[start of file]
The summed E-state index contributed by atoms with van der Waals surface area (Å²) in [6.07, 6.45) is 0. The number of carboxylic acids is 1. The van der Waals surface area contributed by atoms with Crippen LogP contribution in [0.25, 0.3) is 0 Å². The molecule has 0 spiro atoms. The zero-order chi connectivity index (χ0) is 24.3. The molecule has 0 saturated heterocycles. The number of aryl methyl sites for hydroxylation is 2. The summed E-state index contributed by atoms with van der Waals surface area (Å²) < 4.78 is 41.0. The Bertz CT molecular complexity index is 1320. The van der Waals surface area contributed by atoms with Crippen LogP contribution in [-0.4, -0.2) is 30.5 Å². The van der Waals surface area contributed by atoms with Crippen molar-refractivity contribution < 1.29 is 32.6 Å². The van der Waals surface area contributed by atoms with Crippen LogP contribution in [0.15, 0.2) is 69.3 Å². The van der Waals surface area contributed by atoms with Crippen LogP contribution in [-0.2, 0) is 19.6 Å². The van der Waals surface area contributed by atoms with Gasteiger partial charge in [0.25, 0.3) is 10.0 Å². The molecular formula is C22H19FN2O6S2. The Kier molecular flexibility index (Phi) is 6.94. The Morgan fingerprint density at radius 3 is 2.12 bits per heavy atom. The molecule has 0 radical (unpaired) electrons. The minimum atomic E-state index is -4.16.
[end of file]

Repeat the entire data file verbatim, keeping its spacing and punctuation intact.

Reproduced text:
The summed E-state index contributed by atoms with van der Waals surface area (Å²) in [6.07, 6.45) is 0. The number of carboxylic acids is 1. The van der Waals surface area contributed by atoms with Crippen LogP contribution in [0.25, 0.3) is 0 Å². The molecule has 0 spiro atoms. The zero-order chi connectivity index (χ0) is 24.3. The molecule has 0 saturated heterocycles. The number of aryl methyl sites for hydroxylation is 2. The summed E-state index contributed by atoms with van der Waals surface area (Å²) < 4.78 is 41.0. The Bertz CT molecular complexity index is 1320. The van der Waals surface area contributed by atoms with Crippen LogP contribution in [-0.4, -0.2) is 30.5 Å². The van der Waals surface area contributed by atoms with Crippen molar-refractivity contribution < 1.29 is 32.6 Å². The van der Waals surface area contributed by atoms with Crippen LogP contribution in [0.15, 0.2) is 69.3 Å². The van der Waals surface area contributed by atoms with Crippen LogP contribution in [-0.2, 0) is 19.6 Å². The van der Waals surface area contributed by atoms with Gasteiger partial charge in [0.25, 0.3) is 10.0 Å². The molecular formula is C22H19FN2O6S2. The Kier molecular flexibility index (Phi) is 6.94. The Morgan fingerprint density at radius 3 is 2.12 bits per heavy atom. The molecule has 0 radical (unpaired) electrons. The minimum atomic E-state index is -4.16.